By Ashraf Abdul Wahab.
17 February 2014:
Fourteen soldiers, including eight senior officers, who were members of Qaddafi armed . . .[restrict]forces have been freed in Zawia to mark the third anniversary of the revolution.
They had been held for over two years at the Jazeera Correction and Rehabilitation Institution in the town yesterday morning after the Zawia Military Intelligence Department decided there was no case against them.
The fourteen included a brigadier and seven colonels as well as sergeants and privates. They had been accused of having contributed to the suppression of the 17 February Revolution.
According to the head of the National Committee of Prisoners Welfare and Prisons Control, investigations had uncovered some minor wrongdoing, but nothing serious and that they certainly had not been involved in any major crimes such as murder. He said that the 14 had been model prisoners, showing good behaviour during their period in prison.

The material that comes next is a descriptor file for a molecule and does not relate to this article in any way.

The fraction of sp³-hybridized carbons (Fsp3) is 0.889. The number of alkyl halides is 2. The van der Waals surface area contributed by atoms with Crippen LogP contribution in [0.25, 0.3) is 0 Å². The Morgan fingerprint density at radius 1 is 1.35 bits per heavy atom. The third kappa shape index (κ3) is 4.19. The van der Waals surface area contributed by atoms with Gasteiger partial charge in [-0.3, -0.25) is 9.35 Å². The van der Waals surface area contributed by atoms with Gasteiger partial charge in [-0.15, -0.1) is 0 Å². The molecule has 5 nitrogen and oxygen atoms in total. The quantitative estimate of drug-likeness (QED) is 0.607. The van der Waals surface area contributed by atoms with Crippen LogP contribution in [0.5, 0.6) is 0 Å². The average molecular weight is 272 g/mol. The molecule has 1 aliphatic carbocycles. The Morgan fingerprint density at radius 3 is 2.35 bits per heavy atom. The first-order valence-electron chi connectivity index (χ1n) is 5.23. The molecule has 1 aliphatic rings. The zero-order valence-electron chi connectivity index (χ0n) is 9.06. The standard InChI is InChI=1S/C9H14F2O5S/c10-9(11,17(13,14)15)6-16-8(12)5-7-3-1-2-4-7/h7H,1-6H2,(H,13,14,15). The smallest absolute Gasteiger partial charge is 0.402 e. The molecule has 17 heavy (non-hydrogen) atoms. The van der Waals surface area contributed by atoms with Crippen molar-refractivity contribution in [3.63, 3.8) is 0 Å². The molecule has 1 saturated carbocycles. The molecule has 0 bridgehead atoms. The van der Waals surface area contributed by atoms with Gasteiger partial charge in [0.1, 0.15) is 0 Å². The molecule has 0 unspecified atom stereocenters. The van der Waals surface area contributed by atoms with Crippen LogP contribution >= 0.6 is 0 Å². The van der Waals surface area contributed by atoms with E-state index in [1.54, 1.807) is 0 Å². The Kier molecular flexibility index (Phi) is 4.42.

They were not seen as a threat, he added, and as such they were not been named so as to protect their identities and give them the opportunity to prove their good intentions and reintegrate into society.
On Thursday, however, (writes Taziz Hasairi) the release of three members of a local family accused of having fought with Qaddafi forces during the siege of Zawia in 2011 sparked outrage and clashes to the east of the town in which five people were reportedly killed, 15 injured and the road to Tripoli temporarily closed. One of the dead was said to be an elderly man from Sorman shot in the head while driving his vehicle on the Tripoli road. [/restrict]